1. Introduction

Vascular calcification (VC) and arterial stiffness are associated with all-cause and cardiovascular (CV) mortality in the general and chronic kidney disease (CKD) populations, and screening methods to assess the degree of both could potentially be worthwhile in general clinical practice given the high prevalence and functional significance of these structural changes [1] [2] [3] . Arterial stiffness is an alteration of the arterial wall properties with multiple causes, some of which are old age, diabetes and hypertension. All these features of alteration of the arterial wall properties are highly prevalent in dialysis patients, and arterial stiffness is a common finding in this population. End-stage renal disease (ESRD) patients have stiffer arteries than age and blood pressure matching non uraemic subject [4] [5] .

The evaluation of the relationship between the radiological vascular calcification assessment and the measurement of vascular stiffness by pulse pressure (PP) is one of the KDIGO imaging Work Group research questions [6] . Vascular calcifications can be evaluated by ultrasonography and by plain X-ray through measurement of the simple vascular calcification score (SVCS) [7] [8] . Higher SVCS and PP were associated with higher mortality in this population. Simple and inexpensive methods are required to detect cardiovascular disease and to provide information that may be relevant for guiding therapeutic intervention in dialysis patients.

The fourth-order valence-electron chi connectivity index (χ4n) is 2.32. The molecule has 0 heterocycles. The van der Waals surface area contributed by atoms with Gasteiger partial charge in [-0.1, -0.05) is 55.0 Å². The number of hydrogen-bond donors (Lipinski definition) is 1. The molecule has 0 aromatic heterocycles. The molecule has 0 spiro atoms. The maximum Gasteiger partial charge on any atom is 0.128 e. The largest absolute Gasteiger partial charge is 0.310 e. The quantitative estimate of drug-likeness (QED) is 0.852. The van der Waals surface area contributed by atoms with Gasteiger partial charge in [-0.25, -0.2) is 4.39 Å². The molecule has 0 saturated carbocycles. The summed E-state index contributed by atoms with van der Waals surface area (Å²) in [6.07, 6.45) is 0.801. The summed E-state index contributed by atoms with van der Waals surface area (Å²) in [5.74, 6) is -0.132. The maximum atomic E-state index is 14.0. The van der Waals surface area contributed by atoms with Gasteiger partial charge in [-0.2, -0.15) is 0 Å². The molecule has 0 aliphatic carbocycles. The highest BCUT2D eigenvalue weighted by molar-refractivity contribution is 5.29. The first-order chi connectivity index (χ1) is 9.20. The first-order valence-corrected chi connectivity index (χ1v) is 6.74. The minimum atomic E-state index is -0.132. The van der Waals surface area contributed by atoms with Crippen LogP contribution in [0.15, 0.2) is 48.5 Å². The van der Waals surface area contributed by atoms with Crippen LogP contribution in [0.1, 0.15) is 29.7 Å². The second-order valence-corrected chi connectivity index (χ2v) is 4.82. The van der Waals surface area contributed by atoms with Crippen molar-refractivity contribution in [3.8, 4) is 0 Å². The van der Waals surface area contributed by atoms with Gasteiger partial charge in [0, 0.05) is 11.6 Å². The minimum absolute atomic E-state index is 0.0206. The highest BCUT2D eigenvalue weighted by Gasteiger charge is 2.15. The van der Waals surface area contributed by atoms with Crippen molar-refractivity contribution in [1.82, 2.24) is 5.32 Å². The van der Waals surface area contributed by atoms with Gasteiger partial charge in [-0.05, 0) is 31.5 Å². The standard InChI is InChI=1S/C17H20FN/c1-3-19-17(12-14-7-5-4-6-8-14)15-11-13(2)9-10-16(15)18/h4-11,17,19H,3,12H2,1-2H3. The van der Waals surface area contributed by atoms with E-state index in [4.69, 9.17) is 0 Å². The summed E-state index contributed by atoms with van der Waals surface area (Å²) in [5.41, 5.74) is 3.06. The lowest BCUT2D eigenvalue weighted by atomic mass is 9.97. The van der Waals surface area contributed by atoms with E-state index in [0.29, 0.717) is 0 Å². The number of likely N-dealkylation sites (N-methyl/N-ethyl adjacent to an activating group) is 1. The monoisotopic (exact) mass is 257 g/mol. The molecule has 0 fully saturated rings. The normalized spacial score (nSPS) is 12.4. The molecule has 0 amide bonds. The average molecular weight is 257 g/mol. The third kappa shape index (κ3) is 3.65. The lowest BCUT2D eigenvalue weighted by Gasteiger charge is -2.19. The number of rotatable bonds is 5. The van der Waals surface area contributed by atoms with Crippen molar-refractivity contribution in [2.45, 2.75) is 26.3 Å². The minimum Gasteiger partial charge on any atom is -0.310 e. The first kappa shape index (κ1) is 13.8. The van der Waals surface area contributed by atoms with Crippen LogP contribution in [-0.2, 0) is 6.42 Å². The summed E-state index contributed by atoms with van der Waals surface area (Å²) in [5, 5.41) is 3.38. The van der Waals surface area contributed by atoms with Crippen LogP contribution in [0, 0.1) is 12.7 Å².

Vascular calcification rarely regresses the once developed, and therefore, ma- nagement involves prevention or diminishing the progression of existing VC. Determination of patients at the higher risk of CV morbidity and mortality may lead to alteration of medications to limit exogenous calcium exposure, stricter control of blood pressure and abnormalities in mineral metabolism, and changes in dialysis prescriptions (duration, frequency and dialysate), although there is a lack of current evidences to establish the optimal management for the problems of VC and arterial stiffness.

The present study was aiming at assessing vascular calcification by simple vascular calcification score based on plain radiographic films, and measurement of vascular stiffness by pulse pressure among patients with end-stage renal disease in the dialysis unit in Sohag University Hospital.

2. Patients and Methods